The lies inside the livestream profession

The fraudulent numbers seem to be a well-known fact, but no one admits.

*Translation of SCMP article about fraud when livestreaming sales in China.

In 2018, when China’s livestream industry was growing rapidly, Huang Xiaobing thought she couldn’t go any further at work. She decided to set up her own management company for streamers, with all kinds of entertainment from singing, dancing or chatting with fans online to receive virtual gifts, then exchanged money.

Virtual gifts are one of the best-selling products on the Internet, allowing fans to express their feelings physically, thereby increasing the amount of interaction and popularity of the giver. However, like its name suggests, virtual gifts also have questions about honesty.

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Buying virtual views and payments on livestreams is a familiar behavior in China. Photo: EPA.

“My company will spend about 3,000-5,000 yuan buying virtual gifts and filling chat sessions,” Huang recounts how her company, with at most 40 streamer, uses money to buy popularity.

“Everyone does that”

Huang also argued that in order for a live stream to be shown on the platform’s main page, the number of viewers must be 10-50 times higher than the actual number. Therefore, the management companies find enough ways to “pull” their livestreams up.

“Everyone does the same thing, although the way to do it may be a little different,” Huang said. Although she does not spend money on all livestream videos, her company still buys virtual gifts, virtual views in some important videos. The live streaming platforms sometimes show a much higher number of viewers than the actual number.

Another way to pull in engagement is that streamers will spend their own money to buy the product during their live stream. They may find a way to return the item later, but still enjoy a 20% share from the session sales.

“Virtual traffic is everywhere, from the biggest tech companies to little-known KOLs. Everyone uses virtual numbers to bypass algorithms, managers and partners. It’s a behavior. old, but has been adapted for the industry to be a layered trick, “commented Elijah Whaley, marketing director at streamer management firm Parklu.

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Billionaire Jack Ma (right) and “lipstick king” Austin Li Jiaqi collaborated on a 2018 sales livestream campaign. Photo: Youku.

The virtual numbers gained even more attention last month, when US finance company Muddy Waters accused China’s live streaming platform YY of multifaceted realities to defraud billions of dollars. According to this report, up to 90% of the revenue from YY’s livestream platform is fraudulent.

In his response, YY said that Muddy Waters “doesn’t understand the basics” of China’s streaming industry, and that the figures they come up with are “frequently used” in the industry.

China’s livestream industry is estimated to be worth 310 billion yuan by 2024, according to Frost & Sullivan’s statistics.

Not only Chinese platforms, but also Facebook or Twitter are suspected of fraudulent views.

“Virtual traffic is a common problem that the entire Internet industry is trying to overcome, not just in the livestream sector,” said Zhang Dingding, former director of Sootoo Research Center in Beijing, China.

“There’s no doubt about fake users, but what’s more important is who is behind those hits, and whether Muddy Waters’s estimates are correct,” Dingding said.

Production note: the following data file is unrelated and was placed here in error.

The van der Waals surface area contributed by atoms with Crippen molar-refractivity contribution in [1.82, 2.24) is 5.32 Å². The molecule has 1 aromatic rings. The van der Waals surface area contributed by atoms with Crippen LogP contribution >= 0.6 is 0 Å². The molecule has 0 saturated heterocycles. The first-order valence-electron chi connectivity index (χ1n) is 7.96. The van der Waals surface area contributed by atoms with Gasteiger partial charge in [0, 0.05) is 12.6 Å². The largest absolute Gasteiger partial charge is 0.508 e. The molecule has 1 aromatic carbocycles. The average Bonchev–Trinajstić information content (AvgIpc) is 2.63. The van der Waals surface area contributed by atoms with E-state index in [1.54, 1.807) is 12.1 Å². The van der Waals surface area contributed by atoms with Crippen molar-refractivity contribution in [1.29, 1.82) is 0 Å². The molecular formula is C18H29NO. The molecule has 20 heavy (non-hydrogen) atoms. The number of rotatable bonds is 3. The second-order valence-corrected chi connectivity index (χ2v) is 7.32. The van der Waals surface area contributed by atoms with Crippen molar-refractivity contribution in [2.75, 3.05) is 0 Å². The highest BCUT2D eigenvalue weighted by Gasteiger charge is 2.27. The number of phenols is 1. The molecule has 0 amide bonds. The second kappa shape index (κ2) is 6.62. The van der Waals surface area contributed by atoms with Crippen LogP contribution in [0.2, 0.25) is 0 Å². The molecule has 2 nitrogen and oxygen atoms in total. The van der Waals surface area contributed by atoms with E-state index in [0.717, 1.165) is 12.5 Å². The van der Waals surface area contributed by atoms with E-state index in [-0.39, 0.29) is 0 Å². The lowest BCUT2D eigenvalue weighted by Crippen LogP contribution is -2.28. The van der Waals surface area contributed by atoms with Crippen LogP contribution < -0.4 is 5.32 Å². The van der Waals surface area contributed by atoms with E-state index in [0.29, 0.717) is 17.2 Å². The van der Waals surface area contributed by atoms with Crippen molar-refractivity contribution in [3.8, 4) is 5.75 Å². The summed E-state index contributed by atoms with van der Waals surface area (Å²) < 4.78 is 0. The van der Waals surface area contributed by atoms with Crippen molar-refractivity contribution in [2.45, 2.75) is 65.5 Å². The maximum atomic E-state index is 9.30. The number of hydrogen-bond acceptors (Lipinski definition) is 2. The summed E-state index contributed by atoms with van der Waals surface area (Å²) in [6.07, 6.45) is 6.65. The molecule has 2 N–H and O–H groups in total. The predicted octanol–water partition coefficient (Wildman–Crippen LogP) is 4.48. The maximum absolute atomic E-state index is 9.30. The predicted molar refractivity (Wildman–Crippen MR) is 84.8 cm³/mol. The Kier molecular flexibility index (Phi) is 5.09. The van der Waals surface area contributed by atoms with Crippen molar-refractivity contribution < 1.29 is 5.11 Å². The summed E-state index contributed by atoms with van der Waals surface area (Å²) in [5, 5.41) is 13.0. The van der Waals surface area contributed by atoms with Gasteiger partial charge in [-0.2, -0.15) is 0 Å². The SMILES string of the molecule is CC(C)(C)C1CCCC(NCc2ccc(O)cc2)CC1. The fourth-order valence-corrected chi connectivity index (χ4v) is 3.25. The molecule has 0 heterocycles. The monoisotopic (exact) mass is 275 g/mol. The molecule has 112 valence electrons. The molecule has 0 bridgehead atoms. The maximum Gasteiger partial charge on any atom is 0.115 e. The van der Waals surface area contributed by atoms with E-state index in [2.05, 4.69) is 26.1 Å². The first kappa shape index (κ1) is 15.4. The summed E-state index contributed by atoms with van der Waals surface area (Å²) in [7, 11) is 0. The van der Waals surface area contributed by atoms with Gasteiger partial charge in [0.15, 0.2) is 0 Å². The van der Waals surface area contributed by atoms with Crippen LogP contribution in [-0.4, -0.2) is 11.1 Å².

Large scale fraud

However, when everyone tries to cheat, only large-scale efforts really come into play.

“It takes a multi-channel network, with hundreds of streamers for this model to work. Even if one person’s revenue decreases, they can still make enough because the streamers need to broadcast up to 8 hours. every day, and they own 100 of them, ”commented Mr. Whaley.

“I always have doubts and think about 20% of the views on the livestreams are suspicious. For counterfeit purchases, in my experience, it is only possible to track through the number of returns. It should be suspected of being unusually tall, “said Michael Norris, market researcher at consulting firm AgencyChina.

During the 11/11 procurement alone, the China Consumer Commission received 334,000 sales-related feedbacks via livestream, mostly coming from virtual orders.

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In the first half of 2020, there are about 10 million livestreams in China. Photo: EPA.

On the Taobao commerce site, searching with the keyword “livestream views” will return a series of posts promoting “optimized viewers” service. The amount can range from CNY 50 for 100 bot views, or CNY 5 to 30,000 likes on Douyin, the Chinese version of TikTok.

For 20 yuan, the broadcaster will receive a “in purchase” mark, a special mark on multiple platforms, every 3-5 seconds.

Earlier this month, the Chinese network regulator drafted a bill to combat the behavior of creating virtual followers, views, and likes across multiple livestream platforms.

This draft requires the platforms to tighten their management tools based on predetermined parameters. Streamer and followers must register with their real name.

According to the Ministry of Commerce of China, only in the first half of 2020 there were 10 million livestreams in China, attracting about 50 billion views. Livestream sellers are considered an important driver for the Chinese retail industry to recover from the Covid-19 epidemic.

“Demand for traffic will remain, and even costs will be lower. This is an issue for both the livestream industry and e-commerce, social media, media companies and all services. Other Internet, “commented Mr. Zhang Dingding.

According to the Zing / SCMP

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